The review, for example, highlights that in some areas Muslims make up 85 per cent of the local population. This should not be interpreted to mean that Muslims are choosing to isolate themselves and not integrate. For a start, the review makes it clear that there are also certain areas in Britain that are predominantly Sikh, Hindu or Jewish.

Secondly, when migrants arrive in the UK, it is not unreasonable for them to gravitate towards people from similar cultural and faith backgrounds.  Later, they may choose to remain in these same areas due to convenience, such as being able to buy their own food, accessing their place of worship or being near elderly relatives.

However, very little, if any, attention is given to the role played by white families in creating segregated communities. These families moved out of such areas after the arrival of ethnic minorities. This isn't necessarily due to racism, but because such families are able to afford to move up the housing ladder. And when they do move, perhaps they feel more comfortable living with people of a similar background to themselves. Again, this is understandable, but it highlights that segregation is a two-way street. Such a phenomenon cannot be prevented or reversed unless white families are also willing to have Muslim neighbours. Is the government also prepared to have these difficult conversations?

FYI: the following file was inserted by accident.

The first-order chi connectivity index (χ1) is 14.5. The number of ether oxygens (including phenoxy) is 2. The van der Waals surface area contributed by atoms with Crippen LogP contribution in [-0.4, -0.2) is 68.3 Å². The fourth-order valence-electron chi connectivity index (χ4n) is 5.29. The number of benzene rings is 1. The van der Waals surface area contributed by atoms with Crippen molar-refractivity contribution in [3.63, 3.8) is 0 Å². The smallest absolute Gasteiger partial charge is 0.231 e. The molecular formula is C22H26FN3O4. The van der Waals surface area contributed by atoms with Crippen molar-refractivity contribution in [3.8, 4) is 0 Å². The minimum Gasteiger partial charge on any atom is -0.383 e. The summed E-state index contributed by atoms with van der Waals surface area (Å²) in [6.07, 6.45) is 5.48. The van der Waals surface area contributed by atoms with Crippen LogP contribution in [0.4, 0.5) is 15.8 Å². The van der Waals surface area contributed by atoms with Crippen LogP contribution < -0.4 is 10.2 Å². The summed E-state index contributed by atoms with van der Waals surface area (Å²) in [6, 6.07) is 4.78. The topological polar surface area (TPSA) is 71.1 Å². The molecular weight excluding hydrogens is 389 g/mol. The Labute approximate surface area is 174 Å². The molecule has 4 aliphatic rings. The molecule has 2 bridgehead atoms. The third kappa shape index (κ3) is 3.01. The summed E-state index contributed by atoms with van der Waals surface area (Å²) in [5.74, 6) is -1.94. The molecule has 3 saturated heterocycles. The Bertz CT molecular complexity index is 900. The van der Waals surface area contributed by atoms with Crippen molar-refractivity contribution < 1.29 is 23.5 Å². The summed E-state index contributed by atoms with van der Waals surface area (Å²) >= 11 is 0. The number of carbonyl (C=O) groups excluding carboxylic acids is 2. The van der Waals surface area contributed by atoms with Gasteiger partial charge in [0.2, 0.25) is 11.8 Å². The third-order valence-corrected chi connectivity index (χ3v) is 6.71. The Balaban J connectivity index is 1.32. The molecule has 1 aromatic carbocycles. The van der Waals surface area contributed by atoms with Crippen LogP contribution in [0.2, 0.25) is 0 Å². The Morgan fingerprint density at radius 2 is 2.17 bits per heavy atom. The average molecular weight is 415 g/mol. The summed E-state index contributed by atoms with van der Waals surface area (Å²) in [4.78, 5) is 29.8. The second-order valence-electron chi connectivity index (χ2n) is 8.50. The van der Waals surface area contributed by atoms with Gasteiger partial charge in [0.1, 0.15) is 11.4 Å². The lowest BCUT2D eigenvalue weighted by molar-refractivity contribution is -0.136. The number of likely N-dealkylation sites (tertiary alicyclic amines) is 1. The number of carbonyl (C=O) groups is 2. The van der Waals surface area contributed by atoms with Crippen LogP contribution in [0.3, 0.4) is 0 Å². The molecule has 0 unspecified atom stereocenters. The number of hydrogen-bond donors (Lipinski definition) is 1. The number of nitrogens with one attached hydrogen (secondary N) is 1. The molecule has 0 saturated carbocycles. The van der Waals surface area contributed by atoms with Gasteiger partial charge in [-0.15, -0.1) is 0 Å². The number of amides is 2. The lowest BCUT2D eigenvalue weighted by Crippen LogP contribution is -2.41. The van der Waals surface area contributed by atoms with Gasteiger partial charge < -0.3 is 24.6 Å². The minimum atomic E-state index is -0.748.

Casey also mentions inequalities that are holding some Muslim women back, inequalities driven by misogyny, cultural abuses, not being able to speak English and the high numbers of Muslim women who are economically inactive. It’s true that the English language is a strong enabler of integration. It can help women engage better with their children, have access to services and the jobs market, and be better informed about their rights.

Nevertheless, we should remember that first-generation Pakistani and Bangladeshi women, who could not speak English, have proved perfectly able to bring up children now employed in a vast range of professions including politics, medicine, and the law. The cultural abuses mentioned in the review such as forced marriage, honour-based violence and female genital mutilation, are already being tackled by government. It would be more valuable to see the government challenge the hate crimes and discrimination regularly faced by Muslim women when trying to access public services and the jobs market. 

The review recommends an "Oath of Integration with British Values and Society" for immigrants on arrival. This raises the perennial question of what "British Values" are. The Casey review uses the list from the government’s counter-extremism strategy. In reality, the vast majority of individuals, regardless of faith or ethnic background, would agree to sign up to them.  The key challenge for any integration strategy is to persuade all groups to practice these values every day, rather than just getting immigrants to read them out once. 

Shaista Gohir is the chair of Muslim Women's Network UK, and Sophie Garner is the general secretary and a barrister.